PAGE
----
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in asp.net mvc 1.0, there is a new feature for handling cross site request forgery security problem:

 <%= Html.AntiForgeryToken() %>
[ValidateAntiForgeryToken]
public ViewResult SubmitUpdate()
{
    // ... etc
}

and i found the token generated in html form keep changing every time a new form is rendered. I want to know how these token is generated? And when use some software to scan this site, it will report another security problem: Session fixed. why ? Since the token keep changed, how can this problem come ?

And there is another function, that is "salt" for the antiForgeryToken, but i really know what this used for, even through we don't use "salt" to generate the token, the token will changes all the time, so why have such function ?

Thanks in advance!

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2 Answers

up vote 10 down vote accepted

Lots of info on the AntiForgeryToken here: http://blog.codeville.net/2008/09/01/prevent-cross-site-request-forgery-csrf-using-aspnet-mvcs-antiforgerytoken-helper/

This is to prevent a Cross-Site Request Forgery (CSRF). It's pretty standard behavior to click 'Save' sumbit a form and perform some action on the server, i.e. save a user's details. How do you know the user submitting the form is the user they claim to be? In most cases you'd use some cookie or windows based auth.

What if an attacker lures you to a site which submits exactly the same form in a little hidden IFRAME? Your cookies get submitted intact and the server doesn't see the request as any different to a legit request. (As gmail has discovered: http://www.gnucitizen.org/blog/google-gmail-e-mail-hijack-technique/)

The anti-forgery token prevents this form of attack by creating a additional cookie token everytime a page is generated. The token is both in the form and the cookie, if the form and cookie don't match we have a CSRF attack (as the attacker wouldn't be able to read the anti-forgery token using the attack described above).

And what does the salt do, from the article above:

Salt is just an arbitrary string. A different salt value means a different anti-forgery token will be generated. This means that even if an attacker manages to get hold of a valid token somehow, they can’t reuse it in other parts of the application where a different salt value is required.

Update: How is the token generated? Download the source, and have a look at the AntiForgeryDataSerializer, AntiForgeryData classes.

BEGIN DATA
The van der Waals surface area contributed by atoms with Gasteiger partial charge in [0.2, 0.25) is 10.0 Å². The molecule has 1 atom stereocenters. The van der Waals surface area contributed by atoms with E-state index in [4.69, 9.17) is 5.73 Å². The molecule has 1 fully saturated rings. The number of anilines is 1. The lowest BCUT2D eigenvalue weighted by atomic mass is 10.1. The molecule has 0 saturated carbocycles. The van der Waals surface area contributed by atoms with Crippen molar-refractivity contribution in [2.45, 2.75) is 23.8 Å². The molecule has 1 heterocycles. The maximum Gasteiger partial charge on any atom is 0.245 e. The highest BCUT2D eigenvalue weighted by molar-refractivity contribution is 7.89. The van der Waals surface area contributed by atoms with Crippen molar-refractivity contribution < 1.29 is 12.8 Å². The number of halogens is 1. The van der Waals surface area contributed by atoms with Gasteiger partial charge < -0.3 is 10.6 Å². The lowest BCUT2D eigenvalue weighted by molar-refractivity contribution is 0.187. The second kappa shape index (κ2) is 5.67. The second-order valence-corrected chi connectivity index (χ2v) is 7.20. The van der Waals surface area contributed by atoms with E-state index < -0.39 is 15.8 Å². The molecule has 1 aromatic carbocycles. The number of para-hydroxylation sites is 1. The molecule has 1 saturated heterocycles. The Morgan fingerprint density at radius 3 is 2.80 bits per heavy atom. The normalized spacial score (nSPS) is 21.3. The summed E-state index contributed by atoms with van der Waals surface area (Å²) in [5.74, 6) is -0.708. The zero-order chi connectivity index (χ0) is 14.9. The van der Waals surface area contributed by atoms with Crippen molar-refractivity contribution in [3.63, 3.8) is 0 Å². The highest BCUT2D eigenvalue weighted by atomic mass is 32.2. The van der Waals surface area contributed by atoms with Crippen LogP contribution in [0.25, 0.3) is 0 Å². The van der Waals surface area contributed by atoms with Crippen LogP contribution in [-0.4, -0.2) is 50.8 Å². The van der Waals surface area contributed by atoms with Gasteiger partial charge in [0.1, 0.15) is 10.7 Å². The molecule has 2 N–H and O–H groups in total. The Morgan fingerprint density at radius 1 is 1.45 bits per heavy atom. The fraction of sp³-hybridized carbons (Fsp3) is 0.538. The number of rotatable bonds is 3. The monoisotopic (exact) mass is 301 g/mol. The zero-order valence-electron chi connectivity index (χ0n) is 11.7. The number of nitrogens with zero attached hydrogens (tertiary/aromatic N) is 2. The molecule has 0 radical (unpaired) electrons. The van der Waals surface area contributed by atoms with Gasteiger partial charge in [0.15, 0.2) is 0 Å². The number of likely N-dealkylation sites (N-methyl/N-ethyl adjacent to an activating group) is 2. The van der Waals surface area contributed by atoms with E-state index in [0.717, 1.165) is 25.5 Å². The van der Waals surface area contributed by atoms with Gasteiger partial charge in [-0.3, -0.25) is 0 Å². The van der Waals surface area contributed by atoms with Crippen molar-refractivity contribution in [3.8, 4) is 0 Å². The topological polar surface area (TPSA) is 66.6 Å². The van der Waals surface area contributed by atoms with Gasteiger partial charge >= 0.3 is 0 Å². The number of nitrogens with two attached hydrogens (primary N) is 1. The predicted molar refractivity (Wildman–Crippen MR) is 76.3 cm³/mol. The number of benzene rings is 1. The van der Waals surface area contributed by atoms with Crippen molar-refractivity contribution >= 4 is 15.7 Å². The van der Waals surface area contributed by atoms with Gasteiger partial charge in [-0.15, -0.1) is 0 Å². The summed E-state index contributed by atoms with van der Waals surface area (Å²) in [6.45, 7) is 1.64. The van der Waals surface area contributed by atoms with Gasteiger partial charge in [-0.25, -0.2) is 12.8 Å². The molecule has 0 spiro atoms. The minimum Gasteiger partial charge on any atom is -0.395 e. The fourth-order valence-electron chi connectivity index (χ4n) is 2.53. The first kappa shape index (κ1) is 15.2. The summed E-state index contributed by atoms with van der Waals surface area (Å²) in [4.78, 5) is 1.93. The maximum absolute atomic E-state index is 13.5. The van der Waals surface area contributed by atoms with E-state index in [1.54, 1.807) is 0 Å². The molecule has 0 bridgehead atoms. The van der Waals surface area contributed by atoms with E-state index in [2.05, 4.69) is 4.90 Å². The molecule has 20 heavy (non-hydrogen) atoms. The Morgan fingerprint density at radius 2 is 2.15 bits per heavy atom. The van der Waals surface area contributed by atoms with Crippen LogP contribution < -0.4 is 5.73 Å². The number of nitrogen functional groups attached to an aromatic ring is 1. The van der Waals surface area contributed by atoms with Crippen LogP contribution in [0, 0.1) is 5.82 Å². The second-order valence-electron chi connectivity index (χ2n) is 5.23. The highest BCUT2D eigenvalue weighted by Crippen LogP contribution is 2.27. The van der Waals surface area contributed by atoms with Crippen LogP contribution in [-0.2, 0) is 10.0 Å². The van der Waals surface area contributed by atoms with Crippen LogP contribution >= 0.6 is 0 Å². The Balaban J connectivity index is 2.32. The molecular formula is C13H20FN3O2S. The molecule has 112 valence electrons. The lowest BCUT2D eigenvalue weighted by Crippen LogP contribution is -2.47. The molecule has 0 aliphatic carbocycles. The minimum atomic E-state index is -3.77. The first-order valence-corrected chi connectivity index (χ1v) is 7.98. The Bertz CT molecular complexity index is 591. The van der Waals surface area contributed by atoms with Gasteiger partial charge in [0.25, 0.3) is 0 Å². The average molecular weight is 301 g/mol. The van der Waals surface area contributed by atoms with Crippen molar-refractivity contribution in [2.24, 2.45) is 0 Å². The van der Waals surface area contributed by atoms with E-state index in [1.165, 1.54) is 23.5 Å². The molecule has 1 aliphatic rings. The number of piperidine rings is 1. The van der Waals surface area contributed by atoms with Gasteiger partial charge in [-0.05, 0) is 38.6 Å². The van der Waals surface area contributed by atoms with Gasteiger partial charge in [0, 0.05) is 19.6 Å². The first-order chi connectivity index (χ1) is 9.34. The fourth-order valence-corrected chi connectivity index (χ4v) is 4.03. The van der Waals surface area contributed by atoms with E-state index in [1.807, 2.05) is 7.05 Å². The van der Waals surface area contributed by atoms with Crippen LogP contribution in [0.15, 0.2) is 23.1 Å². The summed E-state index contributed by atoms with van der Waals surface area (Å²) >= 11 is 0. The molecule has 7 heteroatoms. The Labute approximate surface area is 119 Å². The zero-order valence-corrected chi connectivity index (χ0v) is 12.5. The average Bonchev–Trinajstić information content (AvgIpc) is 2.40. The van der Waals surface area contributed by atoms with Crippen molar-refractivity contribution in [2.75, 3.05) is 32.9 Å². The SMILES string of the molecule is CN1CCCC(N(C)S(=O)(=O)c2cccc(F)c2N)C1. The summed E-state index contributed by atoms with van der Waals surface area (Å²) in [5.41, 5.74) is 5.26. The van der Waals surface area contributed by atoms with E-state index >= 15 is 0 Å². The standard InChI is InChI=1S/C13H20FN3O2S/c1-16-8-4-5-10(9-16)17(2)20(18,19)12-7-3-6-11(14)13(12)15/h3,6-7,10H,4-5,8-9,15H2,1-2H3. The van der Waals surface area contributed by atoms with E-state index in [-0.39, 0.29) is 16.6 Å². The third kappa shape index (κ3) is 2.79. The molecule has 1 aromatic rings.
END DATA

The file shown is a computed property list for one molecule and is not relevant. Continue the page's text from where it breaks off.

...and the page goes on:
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Actually I know all of this, did you see my problem ? I come from the blog just now. –  MemoryLeak Sep 10 '09 at 0:19
    
Which problem "Session fixed", or the question about "salt"? "Session fixed" I'm not familiar with, what are you using to scan the site? –  russau Sep 10 '09 at 0:22
    
thanks, russau, but i just don't agree on the blog post, then i ask a question here.... –  MemoryLeak Sep 10 '09 at 2:14
    
i've updated my answer with a link to the source.. I had a quick read thru it but couldn't immediately work out exactly how they are creating the token. –  russau Sep 10 '09 at 4:59
    
I don't think the cookie token is generated every page load, rather for every new user session. –  Scozzard Dec 3 '12 at 15:06
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You've ask a few unrelated problems:

  1. I don't know why your security software is reporting 'session fixed'. Try reading the documentation that comes with the report
  2. The anti-forgery token:

This is used (presumably) to validate that each request is valid. So consider that someone tries to present a link to the page ?x=1, if the token is not also passed, the request will be rejected. Further, it (may) prevent duplicate posting of the same item. If you click 'post' twice, the token will likely change (each request), and this case will be detected via something like:

Session["nextToken"] = token;
WriteToken(token);

...

if( !Request["nextToken"] == Session["nextToken"] ){
    ...
}

// note: order in code is slightly different, you must take the token
// before regenerating it, obviously

I think the term for this (the attack it protects) is called "CSRF" (Cross-Site Request Forgery), these days.

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but why someone said that the token is related to SessionID? –  MemoryLeak Sep 10 '09 at 0:15
    
MemoryLeak: I don't know, I haven't used ASP.NET MVC specifically, I was answering generally as to the purposes of a request token. Hopefully someone can clear that up for you. –  Noon Silk Sep 10 '09 at 0:16
    
if you are right, what is "salt" used for ? –  MemoryLeak Sep 10 '09 at 0:17
    
salt is used to generate the token (so that it is random and not predictable). –  Noon Silk Sep 10 '09 at 0:19
    
but even i didn't use token, it is random too. That's my problem –  MemoryLeak Sep 10 '09 at 0:19
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